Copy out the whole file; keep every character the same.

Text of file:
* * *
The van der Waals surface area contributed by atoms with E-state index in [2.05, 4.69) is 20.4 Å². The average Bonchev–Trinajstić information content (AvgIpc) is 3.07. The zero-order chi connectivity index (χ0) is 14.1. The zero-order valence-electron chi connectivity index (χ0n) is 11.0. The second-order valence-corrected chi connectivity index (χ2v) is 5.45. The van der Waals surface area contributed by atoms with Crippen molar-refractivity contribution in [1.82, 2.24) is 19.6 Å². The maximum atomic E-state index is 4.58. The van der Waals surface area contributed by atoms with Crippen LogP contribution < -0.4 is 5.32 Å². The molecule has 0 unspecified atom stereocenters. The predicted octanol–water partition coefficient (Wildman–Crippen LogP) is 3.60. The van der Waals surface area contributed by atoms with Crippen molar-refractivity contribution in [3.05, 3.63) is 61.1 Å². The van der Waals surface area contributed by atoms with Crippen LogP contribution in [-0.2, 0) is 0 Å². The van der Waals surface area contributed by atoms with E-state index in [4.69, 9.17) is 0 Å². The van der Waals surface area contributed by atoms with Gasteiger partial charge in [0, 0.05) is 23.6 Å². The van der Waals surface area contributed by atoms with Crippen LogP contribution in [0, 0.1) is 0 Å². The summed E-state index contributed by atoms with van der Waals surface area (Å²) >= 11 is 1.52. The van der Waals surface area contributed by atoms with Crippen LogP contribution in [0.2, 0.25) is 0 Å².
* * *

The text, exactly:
The van der Waals surface area contributed by atoms with E-state index in [2.05, 4.69) is 20.4 Å². The average Bonchev–Trinajstić information content (AvgIpc) is 3.07. The zero-order chi connectivity index (χ0) is 14.1. The zero-order valence-electron chi connectivity index (χ0n) is 11.0. The second-order valence-corrected chi connectivity index (χ2v) is 5.45. The van der Waals surface area contributed by atoms with Crippen molar-refractivity contribution in [1.82, 2.24) is 19.6 Å². The maximum atomic E-state index is 4.58. The van der Waals surface area contributed by atoms with Crippen LogP contribution < -0.4 is 5.32 Å². The molecule has 0 unspecified atom stereocenters. The predicted octanol–water partition coefficient (Wildman–Crippen LogP) is 3.60. The van der Waals surface area contributed by atoms with Crippen molar-refractivity contribution in [3.05, 3.63) is 61.1 Å². The van der Waals surface area contributed by atoms with Crippen LogP contribution in [-0.2, 0) is 0 Å². The van der Waals surface area contributed by atoms with E-state index in [4.69, 9.17) is 0 Å². The van der Waals surface area contributed by atoms with Gasteiger partial charge in [0, 0.05) is 23.6 Å². The van der Waals surface area contributed by atoms with Crippen LogP contribution in [0, 0.1) is 0 Å². The summed E-state index contributed by atoms with van der Waals surface area (Å²) >= 11 is 1.52. The van der Waals surface area contributed by atoms with Crippen LogP contribution in [0.2, 0.25) is 0 Å².